At the start of the pandemic, when toilet paper and flour were flying off shelves, if they could even be found on them, everyone was loading up on beans. Which, ok, I guess. I usually have a good supply of dried beans on hand (most of them ancient). But if I had to panic buy a legume, it would be lentils, not beans.
No soaking. Ready in 20ish minutes on the stovetop. Super tasty. What’s not to love?
I love them as dal. I love them in salads. I especially love them in J. Kenji Lopez-Alt’s Coconut Lentil Soup with Cilantro-Habanero Gremolata. If potluck lunches and dinners are ever a thing again, bring this. It’s vegan, so everyone can have some, and it’s absolutely delicious, so everyone will. And it probably costs under ten dollars (In food costs; I don’t know what the 100-ish minutes of stove time will add to your utility bill) to make a big batch of it.
My favourite lentil of all is the beluga lentil. Inky black, even when cooked, they have a great, firm bite to them and hold their shape well. I usually make them the same way every time, a recipe for Ragout of Beluga Lentils I found online that I have since adapted slightly and now can make from memory. It has been out of the rotation in warmer months, but now that it’s time to procrastinate changing to winter tires, it has already made a few appearances. I find it works really well with sausage and salmon, but it would also be a great foil for a roast chicken.
Ragout of Beluga Lentils - Serves 4
2 or 3 strips of bacon, cut crosswise into thin strips - You can absolutely use butter or whatever oil you prefer if you want to keep it meatless.)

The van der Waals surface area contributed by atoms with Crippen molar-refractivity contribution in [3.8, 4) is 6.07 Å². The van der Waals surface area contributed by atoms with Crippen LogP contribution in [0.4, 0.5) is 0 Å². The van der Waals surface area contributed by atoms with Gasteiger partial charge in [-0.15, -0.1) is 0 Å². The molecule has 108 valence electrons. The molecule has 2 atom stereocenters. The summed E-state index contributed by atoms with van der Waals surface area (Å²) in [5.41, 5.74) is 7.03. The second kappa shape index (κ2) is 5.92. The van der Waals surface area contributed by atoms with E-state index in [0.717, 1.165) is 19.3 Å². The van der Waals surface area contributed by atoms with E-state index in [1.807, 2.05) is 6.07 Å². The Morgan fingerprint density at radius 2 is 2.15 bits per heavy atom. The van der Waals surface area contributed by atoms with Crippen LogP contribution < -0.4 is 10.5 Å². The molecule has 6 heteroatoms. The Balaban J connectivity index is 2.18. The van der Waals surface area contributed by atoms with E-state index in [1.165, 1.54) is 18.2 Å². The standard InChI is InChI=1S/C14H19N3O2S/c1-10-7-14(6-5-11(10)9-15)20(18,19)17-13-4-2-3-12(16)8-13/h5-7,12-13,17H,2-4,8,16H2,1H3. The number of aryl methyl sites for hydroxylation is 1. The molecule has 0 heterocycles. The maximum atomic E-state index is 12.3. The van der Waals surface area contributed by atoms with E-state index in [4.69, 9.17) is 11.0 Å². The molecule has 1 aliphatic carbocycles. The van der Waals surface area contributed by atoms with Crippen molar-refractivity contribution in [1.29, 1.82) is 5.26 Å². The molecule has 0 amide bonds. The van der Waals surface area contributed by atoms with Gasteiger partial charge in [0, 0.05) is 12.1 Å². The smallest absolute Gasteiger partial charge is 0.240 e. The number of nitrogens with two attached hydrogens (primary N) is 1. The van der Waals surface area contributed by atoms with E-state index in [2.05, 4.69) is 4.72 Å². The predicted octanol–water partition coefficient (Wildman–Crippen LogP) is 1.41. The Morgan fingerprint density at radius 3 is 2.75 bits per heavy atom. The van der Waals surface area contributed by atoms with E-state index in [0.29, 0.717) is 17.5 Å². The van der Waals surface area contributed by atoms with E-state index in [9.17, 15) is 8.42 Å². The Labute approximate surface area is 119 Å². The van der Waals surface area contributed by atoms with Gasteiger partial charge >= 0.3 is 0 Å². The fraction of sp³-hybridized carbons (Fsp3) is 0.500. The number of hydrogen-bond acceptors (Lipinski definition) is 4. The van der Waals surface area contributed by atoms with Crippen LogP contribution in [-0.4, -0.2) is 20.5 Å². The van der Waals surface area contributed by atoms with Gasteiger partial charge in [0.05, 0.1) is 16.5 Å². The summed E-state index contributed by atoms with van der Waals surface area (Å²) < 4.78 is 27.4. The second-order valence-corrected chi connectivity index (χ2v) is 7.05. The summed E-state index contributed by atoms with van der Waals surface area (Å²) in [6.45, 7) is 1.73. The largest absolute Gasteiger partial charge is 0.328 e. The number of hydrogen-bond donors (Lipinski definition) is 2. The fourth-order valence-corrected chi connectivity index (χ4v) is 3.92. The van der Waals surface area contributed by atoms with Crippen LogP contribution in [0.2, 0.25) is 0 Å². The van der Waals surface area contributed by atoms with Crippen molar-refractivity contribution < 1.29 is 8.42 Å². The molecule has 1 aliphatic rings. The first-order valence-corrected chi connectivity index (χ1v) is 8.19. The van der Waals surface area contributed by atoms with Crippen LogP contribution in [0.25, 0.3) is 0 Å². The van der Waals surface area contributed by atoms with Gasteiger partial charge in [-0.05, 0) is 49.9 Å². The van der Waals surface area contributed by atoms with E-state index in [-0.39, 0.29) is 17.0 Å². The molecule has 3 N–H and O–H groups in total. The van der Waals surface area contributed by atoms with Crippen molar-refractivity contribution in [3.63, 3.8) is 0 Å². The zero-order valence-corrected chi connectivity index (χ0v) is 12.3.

1 stalk of celery, diced as finely as you can. The goal is to have pieces of vegetable that aren’t way larger than the lentils themselves.
1 carrot-sized carrot, diced the same size as the celery - I grumble constantly about recipe writers who say “one medium carrot” and then give no more information about what that means and here I am doing it. You’re going to want equal parts of carrot, onion, and celery. The original recipe calls for two tablespoons of each, but I like to get more veg in there. I’m guessing I use between a quarter and a half cup of each.
Garlic or shallot, minced - Use what you’ve got. Use as much as you want.
Thyme - Fresh if you have it, but dried would be ok. I try to find one of those big sprigs with a bunch of branches. If you’ve got single sprigs, maybe use a few. I have no idea how much dried to use. Half a teaspoon?
1 bay leaf
Olive oil - Have it on hand in case your bacon doesn’t render enough fat. Add as needed.
1/2 cup of beluga lentils - If you can’t find belugas, de Puy lentils are the next best substitute, followed by regular brown/green lentils. Split lentils like dal, which have had their skins removed and are meant to get very soft, will not work.
1 1/2 cup of chicken stock - Or vegetable stock if you’re keeping it meatless. Or water if you have neither. Maybe add something to replace that lost savouriness. A big splash of Worcestershire or Maggi or fish sauce. Maybe a sauté a little dab of tomato paste with your veg. You could even drop a dollop of miso in when you add the stock.
Freshly ground black pepper
Many of you will have seen the cookalong stories I post on Instagram. I’m trying to figure out how to integrate that content into this newsletter. I think this week’s attempt will be a bit clumsy because everything for Instagram is shot in portrait mode, which will make this seem really long.
AAR (a long time ago I tried to make this abbreviation for “At any rate” happen. It was my “fetch.”) here’s how you make it.